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Why David Cameron writing for MoneySavingExpert is not ‘bonkers’, ‘biased’ or ‘showing your true colours’

Why David Cameron writing for MoneySavingExpert is not  “bonkers”, “biased” or “showing your true colours

Why David Cameron writing for MoneySavingExpert is not “bonkers”, “biased” or “showing your true colours

According to some on Twitter today I’ve been "duped". That’s because David Cameron has written a guest piece for the site called ‘We will give pensioners security and dignity’. He asked if he could do it and we said, "why not?" After all, part of what is about is providing a forum for people to engage in the big discussions and debates on consumer finance policy. 

Yet predictably there was the classic backlash. Here’s just a selection of some of the (nicer) anti-comments. I’ve picked the twitter ones as they’re shorter. Of course there were many who were supportive and found it interesting too…

  • @newviv: "@MartinSLewis I don’t approve of @David_Cameron using your website as a political platform."
  • @mheave: "@MartinSLewis @David_Cameron shame on you Martin. This man is vile, pernicious and plain evil to those struggling you try to help #irony."
  • @BillyWits: "Political spinning. You’ve been used Martin, the [obscenity deleted] has used you as you are perceived as trusted."
  • @harriet1dog: "I thought your site was meant to be impartial not a party political broadcast, is it Nigel Farage next week?"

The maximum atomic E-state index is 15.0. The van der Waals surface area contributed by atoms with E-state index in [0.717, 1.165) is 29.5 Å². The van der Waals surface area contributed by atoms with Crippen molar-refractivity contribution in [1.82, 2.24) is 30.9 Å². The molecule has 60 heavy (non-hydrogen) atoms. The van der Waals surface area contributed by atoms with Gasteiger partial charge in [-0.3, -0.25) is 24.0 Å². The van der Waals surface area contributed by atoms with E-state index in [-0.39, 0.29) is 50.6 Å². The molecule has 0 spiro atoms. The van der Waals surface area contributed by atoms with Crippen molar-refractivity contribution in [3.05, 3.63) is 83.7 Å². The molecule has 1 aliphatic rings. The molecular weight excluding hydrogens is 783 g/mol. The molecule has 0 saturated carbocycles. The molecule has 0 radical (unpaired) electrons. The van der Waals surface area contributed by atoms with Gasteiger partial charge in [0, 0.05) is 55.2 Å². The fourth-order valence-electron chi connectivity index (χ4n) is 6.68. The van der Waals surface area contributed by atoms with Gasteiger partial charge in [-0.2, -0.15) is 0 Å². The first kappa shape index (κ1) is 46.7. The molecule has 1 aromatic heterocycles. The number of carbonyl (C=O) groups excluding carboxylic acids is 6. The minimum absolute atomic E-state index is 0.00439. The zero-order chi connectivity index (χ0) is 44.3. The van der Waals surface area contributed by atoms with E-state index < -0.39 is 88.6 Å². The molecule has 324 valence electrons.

• @exnhsnurse1: "DC blog is party political broadcast. You are being used because you are a trusted source of financial advice."
  • @meljhenderson: "I can’t believe you’ve let him use this great website as a political platform. #disgraceful"
  • @mathewtedwards: "I think this is a BIG mistake! My constructive criticism would be to politely tell @David_Cameron you have reconsidered."

Yet many people when I responded were unaware of the wider context, some hadn’t actually read the blog, just responded to the fact Cameron was writing. This isn’t new, it isn’t biased, we have regularly offered oppportunities for senior politicians of all parties to write guest pieces for the site. (The only reason Ed Milliband hasn’t appeared is because we asked his team for a piece on energy and he didn’t seem keen; we have also asked for his comments on this issue today.)  

Here’s a list of just some of our past guest bloggers below. We’re also open to more guest pieces from senior politicians of all major parties (and it’d be nice to some get from SNP or Plaid Cymru too), as well as regulators and policymakers.

So, we haven’t been duped, what we have done, like many national newspapers also do, is provided a forum for important individuals who can change policy to try and justify their position, explain what they are planning to do and provided, within our own forum, a place for people to discuss it and give feedback about those issues. 

I consider that to be an important part of engagement with the political process within our MoneySaving community, which has 15 million monthly users. 

We are incredibly careful not to indicate in any way what our position is on these subjects. These are for the politicians to engage in. I think it is a perfectly decent way to behave – after all most national newspapers which do it tend to be biased towards an agenda.